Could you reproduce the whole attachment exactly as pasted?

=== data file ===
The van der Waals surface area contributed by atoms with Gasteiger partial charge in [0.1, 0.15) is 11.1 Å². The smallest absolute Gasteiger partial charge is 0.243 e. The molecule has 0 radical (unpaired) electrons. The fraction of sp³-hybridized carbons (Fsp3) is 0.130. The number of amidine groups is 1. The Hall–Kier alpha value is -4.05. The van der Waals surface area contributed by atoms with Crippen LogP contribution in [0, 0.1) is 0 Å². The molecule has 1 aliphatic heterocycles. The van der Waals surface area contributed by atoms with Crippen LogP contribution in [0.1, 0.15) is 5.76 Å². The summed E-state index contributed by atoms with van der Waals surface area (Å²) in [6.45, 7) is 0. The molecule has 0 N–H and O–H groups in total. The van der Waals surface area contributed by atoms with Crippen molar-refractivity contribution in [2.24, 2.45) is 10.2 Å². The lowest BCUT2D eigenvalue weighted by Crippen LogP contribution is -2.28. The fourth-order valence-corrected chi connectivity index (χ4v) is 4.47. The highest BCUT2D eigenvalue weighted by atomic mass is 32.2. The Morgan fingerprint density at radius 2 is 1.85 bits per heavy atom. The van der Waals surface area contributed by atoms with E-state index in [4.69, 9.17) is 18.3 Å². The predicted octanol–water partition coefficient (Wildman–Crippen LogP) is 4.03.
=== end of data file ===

The van der Waals surface area contributed by atoms with Gasteiger partial charge in [0.1, 0.15) is 11.1 Å². The smallest absolute Gasteiger partial charge is 0.243 e. The molecule has 0 radical (unpaired) electrons. The fraction of sp³-hybridized carbons (Fsp3) is 0.130. The number of amidine groups is 1. The Hall–Kier alpha value is -4.05. The van der Waals surface area contributed by atoms with Crippen LogP contribution in [0, 0.1) is 0 Å². The molecule has 1 aliphatic heterocycles. The van der Waals surface area contributed by atoms with Crippen LogP contribution in [0.1, 0.15) is 5.76 Å². The summed E-state index contributed by atoms with van der Waals surface area (Å²) in [6.45, 7) is 0. The molecule has 0 N–H and O–H groups in total. The van der Waals surface area contributed by atoms with Crippen molar-refractivity contribution in [2.24, 2.45) is 10.2 Å². The lowest BCUT2D eigenvalue weighted by Crippen LogP contribution is -2.28. The fourth-order valence-corrected chi connectivity index (χ4v) is 4.47. The highest BCUT2D eigenvalue weighted by atomic mass is 32.2. The Morgan fingerprint density at radius 2 is 1.85 bits per heavy atom. The van der Waals surface area contributed by atoms with E-state index in [4.69, 9.17) is 18.3 Å². The predicted octanol–water partition coefficient (Wildman–Crippen LogP) is 4.03.